Humans, with their 7.7 billion population, represent just 0.01% of all living things. Despite this, humanity has wiped out 83 % of all wild creatures and half of all vegetation. And we do not appear to be learning. Due to rampant human intervention, the below-mentioned rare animals are in jeopardy, with their numbers dwindling to as little as 100.
Owing primarily to habitat loss and excessive poaching, there are only around 100 Amur leopards left in the wild. But, The heartening half of this data is thanks to conservation measures-their statistics have begun to soar in the recent decade. Despite this, this exquisite creature is critically endangered, making it the rarest big cat to spot in the wild.
Amur leopards are located primarily in Russia’s southwest Primorye region, with a tiny population in northeast China’s Jilin Province. Named after the Amur River, which flows along both countries’ borders, they have acclimated admirably to their difficult surroundings. In the freezing cold, their silky, thick fur keeps them warm, and their huge paws act as snowshoes, allowing them to travel on snow without sinking.
It is one of the most stunning leopards, with a magnificent speckled pelt of black splotches and flecks that lays it apart from other leopards. Despite being smaller than its African cousins, the Amur leopard can attain remarkable speeds of 37 mph and horizontal leaps of up to 19 feet.
The Sumatran rhinoceros is the most endangered of all rhinoceros species, with fewer than 80 left. In the last two decades, poaching has reduced their population by more than 70%, with Indonesia now harboring the only surviving populations. In 2015, the species was reported extinct in the wild on the Malaysian mainland, and in 2019 on Malaysian Borneo.
This species is an opportunistic eater, consuming a wide range of plants, possibly over 100. These solitary animals favor lower altitudes, particularly secondary forests with plentiful low-growing plants. Albeit they prefer densely forested areas, their habitat varies from lowland marshes to montane forests.
Because Sumatran rhinos are so rare, experts now feel that isolation is the primary obstacle to the species’ survival. It is because cysts and fibroids can form in the reproductive systems of females of this species who do not mate for a long time.
The smallest rhinoceroses on the planet, Sumatran rhinoceroses are the only Asian rhinoceroses with two horns. The front horn is bigger, ranging from 10 to 31 inches in length, while the second horn is smaller, typically less than 3 inches in length. They are more closely linked to extinct woolly rhinos than any other living rhino species.
Only about 30 Hainan gibbons remain in the wild, making it the world’s rarest ape, monkey, and possibly mammal species. Previously numbering over 2,000 individuals in the 1950s, their numbers plummeted in the late twentieth century as a result of habitat degradation and poaching. Endemic to Hainan Island, it is found exclusively in the Hainan Bawangling National Nature Reserve.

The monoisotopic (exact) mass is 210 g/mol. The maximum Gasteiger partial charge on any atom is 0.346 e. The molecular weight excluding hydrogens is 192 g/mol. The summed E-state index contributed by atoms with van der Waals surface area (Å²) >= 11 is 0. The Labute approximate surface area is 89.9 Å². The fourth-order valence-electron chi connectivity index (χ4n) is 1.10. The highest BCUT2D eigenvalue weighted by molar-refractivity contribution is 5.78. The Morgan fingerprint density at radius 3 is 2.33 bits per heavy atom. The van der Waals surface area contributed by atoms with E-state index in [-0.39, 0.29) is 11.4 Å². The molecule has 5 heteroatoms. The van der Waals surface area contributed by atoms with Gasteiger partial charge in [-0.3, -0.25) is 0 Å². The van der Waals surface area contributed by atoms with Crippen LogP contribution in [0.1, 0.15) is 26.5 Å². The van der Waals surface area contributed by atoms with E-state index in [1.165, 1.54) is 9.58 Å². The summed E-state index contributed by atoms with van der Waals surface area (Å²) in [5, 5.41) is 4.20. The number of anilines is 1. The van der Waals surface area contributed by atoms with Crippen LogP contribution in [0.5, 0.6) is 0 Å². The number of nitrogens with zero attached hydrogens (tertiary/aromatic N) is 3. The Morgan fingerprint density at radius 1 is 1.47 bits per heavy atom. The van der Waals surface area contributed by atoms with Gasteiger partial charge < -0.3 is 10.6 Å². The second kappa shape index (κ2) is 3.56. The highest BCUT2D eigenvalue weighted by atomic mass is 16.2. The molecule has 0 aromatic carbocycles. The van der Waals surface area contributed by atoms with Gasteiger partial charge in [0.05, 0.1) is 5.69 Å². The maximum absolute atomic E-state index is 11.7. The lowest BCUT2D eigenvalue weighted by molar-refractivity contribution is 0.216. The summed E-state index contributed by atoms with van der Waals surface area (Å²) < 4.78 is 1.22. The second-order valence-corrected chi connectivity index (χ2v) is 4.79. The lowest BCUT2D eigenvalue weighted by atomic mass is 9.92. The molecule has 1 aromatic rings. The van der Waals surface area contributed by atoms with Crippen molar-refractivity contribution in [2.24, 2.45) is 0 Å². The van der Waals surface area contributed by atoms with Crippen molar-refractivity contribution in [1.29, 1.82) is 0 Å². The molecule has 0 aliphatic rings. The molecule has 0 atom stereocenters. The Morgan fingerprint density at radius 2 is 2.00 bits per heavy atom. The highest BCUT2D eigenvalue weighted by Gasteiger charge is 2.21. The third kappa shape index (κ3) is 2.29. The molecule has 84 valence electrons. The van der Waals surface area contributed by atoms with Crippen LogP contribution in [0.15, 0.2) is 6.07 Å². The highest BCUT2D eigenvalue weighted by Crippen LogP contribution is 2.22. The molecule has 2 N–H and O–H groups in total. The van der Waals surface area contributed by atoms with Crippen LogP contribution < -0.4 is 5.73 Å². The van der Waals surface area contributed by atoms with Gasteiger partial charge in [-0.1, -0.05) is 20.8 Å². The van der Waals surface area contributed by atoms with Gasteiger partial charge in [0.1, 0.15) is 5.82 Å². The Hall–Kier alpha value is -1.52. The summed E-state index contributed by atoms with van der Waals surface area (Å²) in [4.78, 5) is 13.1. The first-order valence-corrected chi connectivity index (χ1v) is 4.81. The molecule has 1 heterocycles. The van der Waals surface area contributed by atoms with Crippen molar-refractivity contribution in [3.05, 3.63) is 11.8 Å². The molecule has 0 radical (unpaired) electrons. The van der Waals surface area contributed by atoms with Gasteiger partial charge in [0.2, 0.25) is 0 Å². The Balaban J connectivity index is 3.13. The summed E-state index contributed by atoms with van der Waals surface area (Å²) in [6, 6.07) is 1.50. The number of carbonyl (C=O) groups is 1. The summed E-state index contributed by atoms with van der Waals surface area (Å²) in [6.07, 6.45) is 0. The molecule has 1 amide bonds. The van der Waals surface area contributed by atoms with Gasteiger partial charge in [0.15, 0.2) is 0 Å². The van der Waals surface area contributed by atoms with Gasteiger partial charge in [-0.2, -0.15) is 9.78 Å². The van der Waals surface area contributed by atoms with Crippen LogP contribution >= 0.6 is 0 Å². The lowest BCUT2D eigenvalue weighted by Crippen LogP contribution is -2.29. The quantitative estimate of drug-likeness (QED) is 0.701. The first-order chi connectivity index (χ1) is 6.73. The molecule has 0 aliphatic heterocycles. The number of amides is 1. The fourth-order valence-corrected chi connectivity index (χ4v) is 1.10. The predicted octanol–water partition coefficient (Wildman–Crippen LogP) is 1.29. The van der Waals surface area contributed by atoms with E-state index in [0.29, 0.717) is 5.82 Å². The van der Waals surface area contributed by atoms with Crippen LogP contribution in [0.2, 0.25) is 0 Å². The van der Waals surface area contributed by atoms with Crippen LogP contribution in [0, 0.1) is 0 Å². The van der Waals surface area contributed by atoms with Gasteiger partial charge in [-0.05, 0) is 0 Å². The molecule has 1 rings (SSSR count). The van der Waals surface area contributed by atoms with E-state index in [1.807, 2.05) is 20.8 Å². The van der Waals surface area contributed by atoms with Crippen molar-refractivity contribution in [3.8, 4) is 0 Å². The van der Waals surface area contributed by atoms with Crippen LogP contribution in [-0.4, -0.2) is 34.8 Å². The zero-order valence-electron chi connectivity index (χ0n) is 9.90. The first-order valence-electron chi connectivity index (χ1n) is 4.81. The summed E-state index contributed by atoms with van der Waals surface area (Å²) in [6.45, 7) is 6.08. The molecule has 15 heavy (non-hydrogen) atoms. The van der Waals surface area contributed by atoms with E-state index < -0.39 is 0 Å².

Adult males are jet black & sport a distinct crest on the crown of their head, whilst adult females are golden yellow and have a black patch on the crown of their heads that fades to the back of the neck. Hainan gibbons are entirely frugivorous (fruit eaters), with a preference for figs and lychee fruits. An alpha male, two mature females, and their children make up typical gibbon families. Hainan gibbons are categorized as a “diurnal species” since they are active during the day. They spend this time foraging, eating, grooming, and playing; they take a mid-day siesta and sleep at dusk.
The Pygmy Three-Toed Sloth
With fewer than 100 individuals remaining in the wild, the pygmy three-toed sloth, endemic to the island of Escudo de Veragua, off Panama’s Caribbean coast, is on the verge of extinction. It is the world’s slowest mammal, with algae growing on its fuzzy coat owing to its inactive lifestyle. It gets its greenish tint from the plant, which helps it blend in with the trees in its Central and South American rainforest habitat.
A mature pygmy three-toed sloth can weigh anywhere between 5.5 and 7.7 pounds and grow 19 to 21 inches tall, making it substantially smaller than other sloth species. The population of pygmy three-toed sloths has declined dramatically due to habitat degradation and fragmentation, exploitation for food, the invasion of feral cats, and a lack of adequate legislative protection for pygmy three-toed sloths and their habitat.
Sloths sleep a lot, about 15 to 20 hours per day, and spend nearly all of their time in the air, clinging to branches with their strong claws. They even mate and have babies while suspended in the air. They eat tree leaves, shoots, and fruit at night, and acquire practically all of their water from juicy plants.
The Seychelles Sheath-Tailed Bat
The Seychelles sheath-tailed bat, so named for its long, membranous cape-like skin that can be stretched or shortened for flying assistance, is Critically Endangered, with less than 100 left. It is endemic to the Seychelles Islands. The clearing of their lowland forest habitat for cultivation is the most serious threat they experience. Predation by barn owls, roost disruption, and decreases in insect abundance owing to pesticide use are all plausible causes of its decline. It navigates and recognizes targets using echolocation.
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